Writing and delivering a eulogy can be a daunting task. How do you sum up a life in three to eight minutes? If you are not accustomed to public speaking, the idea of “being on stage” can add to the discomfort. Even now, when gatherings are small or take place virtually, it can be difficult to take the spotlight. But take heart: what you are going to do is important, but perfection is not required.
Here are a few tips to help you along the way.
Preparation is important and should not be skipped. A eulogy is not something one can just do “on the fly.” Even the most seasoned of writers and speakers perform better when they plan and organize. Begin by briefly introducing yourself. Share how you are connected to the deceased. If you are representing the family, thank people for coming.
Do your homework. Start with a basic outline of the person’s life. Include where and when they were born. Mention parents and siblings. Include basic information about marriages, children born, education, and work.
The best eulogies capture the essence of the person who died. Include words like “kind,” “loyal,” “hardworking,” and “free spirited.” These are descriptive adjectives that everyone who knew them can relate to as soon as the word is spoken.
A good way to capture that essence is to interview a few people who knew the deceased well. You will find most friends and family will be more than willing to help you. These interviews are one of the most important parts of your preparation.
Plan to ask the same simple questions with each person you interview. Ask permission to record the interview. When a death has occurred, it is too much to expect that you’ll be operating at peak performance. Being able to go back and listen to your interviews will become important as you begin to put the information you receive from everyone in writing.
Ask open ended questions. How did you know _______? How would you describe ________? What will you remember about ________? Do you have a story to share? What should I not forget to say about ______? Don’t forget to answer the questions you asked others yourself.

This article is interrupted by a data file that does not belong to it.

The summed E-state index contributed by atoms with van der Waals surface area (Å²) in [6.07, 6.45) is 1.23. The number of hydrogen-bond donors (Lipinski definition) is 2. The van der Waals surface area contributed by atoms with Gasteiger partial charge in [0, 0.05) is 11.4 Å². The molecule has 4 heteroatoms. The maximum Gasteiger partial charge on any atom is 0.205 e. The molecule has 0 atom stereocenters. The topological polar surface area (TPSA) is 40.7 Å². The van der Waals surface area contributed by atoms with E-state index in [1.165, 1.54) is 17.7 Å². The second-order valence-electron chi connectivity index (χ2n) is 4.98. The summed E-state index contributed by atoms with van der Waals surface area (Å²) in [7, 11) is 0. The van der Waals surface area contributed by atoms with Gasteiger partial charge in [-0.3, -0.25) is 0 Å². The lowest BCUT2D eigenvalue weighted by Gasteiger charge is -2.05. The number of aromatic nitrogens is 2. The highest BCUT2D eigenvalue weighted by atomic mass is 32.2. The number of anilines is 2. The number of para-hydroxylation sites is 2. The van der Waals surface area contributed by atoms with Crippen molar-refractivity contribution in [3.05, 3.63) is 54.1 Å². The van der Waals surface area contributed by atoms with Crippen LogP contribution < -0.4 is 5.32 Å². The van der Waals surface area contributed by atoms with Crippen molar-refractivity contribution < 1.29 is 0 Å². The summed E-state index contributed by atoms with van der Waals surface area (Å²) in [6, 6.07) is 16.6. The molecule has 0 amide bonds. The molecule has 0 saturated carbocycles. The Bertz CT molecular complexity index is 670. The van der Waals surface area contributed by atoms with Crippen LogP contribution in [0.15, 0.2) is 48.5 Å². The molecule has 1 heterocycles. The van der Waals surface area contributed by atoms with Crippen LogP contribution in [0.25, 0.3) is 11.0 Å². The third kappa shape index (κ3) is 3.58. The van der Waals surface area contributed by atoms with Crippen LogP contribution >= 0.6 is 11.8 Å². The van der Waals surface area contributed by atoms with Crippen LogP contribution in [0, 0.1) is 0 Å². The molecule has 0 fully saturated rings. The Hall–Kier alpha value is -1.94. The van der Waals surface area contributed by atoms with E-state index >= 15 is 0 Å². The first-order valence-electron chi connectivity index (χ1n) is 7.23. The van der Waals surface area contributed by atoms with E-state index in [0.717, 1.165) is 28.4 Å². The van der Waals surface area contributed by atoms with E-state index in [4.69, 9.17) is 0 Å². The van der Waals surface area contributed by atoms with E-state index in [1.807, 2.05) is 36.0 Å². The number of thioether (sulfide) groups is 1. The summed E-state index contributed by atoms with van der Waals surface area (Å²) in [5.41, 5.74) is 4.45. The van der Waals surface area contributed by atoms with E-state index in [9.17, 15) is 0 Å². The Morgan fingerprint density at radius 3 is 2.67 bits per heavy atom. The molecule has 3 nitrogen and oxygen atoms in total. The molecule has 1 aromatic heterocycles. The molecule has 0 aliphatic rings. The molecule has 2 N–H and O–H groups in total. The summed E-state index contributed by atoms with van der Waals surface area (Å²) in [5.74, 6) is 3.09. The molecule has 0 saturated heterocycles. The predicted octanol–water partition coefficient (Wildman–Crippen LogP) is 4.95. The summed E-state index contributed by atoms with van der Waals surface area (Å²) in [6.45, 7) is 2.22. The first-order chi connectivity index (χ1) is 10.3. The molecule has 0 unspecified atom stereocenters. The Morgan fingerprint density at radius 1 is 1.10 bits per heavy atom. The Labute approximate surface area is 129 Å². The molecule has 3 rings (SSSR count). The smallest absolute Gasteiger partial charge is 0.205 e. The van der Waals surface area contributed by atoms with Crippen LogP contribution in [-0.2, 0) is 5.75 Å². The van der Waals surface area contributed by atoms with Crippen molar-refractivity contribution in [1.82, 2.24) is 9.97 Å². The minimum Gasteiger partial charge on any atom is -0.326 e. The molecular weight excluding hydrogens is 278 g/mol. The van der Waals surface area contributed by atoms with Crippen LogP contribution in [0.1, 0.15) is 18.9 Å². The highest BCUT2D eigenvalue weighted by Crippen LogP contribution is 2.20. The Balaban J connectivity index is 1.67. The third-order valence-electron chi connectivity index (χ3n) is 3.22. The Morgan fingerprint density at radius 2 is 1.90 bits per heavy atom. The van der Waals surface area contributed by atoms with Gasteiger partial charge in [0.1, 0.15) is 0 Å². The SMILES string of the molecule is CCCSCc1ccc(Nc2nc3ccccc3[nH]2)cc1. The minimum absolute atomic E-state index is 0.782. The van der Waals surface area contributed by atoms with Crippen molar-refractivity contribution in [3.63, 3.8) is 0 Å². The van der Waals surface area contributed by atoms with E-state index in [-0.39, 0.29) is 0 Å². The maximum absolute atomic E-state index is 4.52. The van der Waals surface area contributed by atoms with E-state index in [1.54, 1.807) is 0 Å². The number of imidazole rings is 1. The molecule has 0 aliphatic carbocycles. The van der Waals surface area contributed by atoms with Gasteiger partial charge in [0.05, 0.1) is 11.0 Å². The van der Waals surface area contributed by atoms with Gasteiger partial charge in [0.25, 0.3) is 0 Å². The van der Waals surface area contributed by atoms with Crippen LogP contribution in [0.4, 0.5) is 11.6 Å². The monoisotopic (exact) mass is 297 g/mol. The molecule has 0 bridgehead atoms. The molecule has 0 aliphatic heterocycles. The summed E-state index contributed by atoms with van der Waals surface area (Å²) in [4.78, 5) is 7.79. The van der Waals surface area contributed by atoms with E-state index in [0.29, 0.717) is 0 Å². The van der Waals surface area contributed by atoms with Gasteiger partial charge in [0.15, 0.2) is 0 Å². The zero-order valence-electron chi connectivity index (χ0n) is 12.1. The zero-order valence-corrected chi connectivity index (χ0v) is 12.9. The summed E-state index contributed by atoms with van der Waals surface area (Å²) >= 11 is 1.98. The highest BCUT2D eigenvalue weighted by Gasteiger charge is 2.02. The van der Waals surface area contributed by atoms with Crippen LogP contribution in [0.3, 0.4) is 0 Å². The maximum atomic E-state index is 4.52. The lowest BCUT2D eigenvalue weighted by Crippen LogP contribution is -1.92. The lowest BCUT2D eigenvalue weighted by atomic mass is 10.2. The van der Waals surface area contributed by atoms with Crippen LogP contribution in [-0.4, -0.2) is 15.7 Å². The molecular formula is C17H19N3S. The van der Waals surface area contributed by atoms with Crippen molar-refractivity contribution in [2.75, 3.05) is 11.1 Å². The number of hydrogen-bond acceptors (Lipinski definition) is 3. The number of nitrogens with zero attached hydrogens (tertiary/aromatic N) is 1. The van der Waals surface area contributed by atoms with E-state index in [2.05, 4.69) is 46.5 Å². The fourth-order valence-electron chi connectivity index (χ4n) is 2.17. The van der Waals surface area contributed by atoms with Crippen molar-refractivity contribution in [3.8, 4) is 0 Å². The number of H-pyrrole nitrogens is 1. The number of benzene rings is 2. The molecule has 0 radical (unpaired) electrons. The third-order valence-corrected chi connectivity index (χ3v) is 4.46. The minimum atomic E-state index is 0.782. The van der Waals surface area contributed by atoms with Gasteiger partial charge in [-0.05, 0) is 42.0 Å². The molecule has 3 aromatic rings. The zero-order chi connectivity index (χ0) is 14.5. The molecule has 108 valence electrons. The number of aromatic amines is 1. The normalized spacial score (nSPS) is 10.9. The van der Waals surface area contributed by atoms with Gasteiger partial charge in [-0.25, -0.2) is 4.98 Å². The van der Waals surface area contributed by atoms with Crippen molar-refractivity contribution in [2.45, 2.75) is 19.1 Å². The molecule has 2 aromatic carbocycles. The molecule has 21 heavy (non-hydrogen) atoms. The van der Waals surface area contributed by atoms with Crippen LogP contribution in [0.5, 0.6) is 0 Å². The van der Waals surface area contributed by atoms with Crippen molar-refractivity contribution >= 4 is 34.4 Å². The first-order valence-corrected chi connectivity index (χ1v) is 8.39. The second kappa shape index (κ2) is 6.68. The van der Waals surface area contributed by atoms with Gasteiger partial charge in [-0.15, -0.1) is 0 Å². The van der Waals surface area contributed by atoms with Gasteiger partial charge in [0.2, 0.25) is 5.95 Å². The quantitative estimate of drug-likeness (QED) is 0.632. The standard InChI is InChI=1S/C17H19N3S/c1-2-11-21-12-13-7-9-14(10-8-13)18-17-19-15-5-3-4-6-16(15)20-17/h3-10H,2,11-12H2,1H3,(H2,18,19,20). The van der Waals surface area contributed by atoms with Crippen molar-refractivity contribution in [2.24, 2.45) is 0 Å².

After you talk to a few friends and family you will probably begin to see the essence of the person you are going to talk about begin to emerge. Include a story that illustrates this essence. Be descriptive. Include humor if it feels natural and comes easily. Don’t try to force humor if it doesn’t feel comfortable to you or because you think there should be something funny included.
Finally, you must say farewell. There needs to be a conclusion. If words do not come to you, borrow words from a poet, a song writer, or scripture. Perhaps the person who died had a favorite such person that you can quote.
Don’t forget to practice. Read the eulogy you have written out loud. Make corrections and read it out loud again. Time yourself and edit if you are going over 10 minutes. Finally, check with others involved in the service regarding the order of the service. If there is more than one eulogist be sure you are not sharing the same story or information.
When the time comes, speak slowly and distinctly. Most people tend to speed up when they are nervous. If emotion surfaces, stop, take a minute and a deep breath before continuing. You’ll be glad you practiced.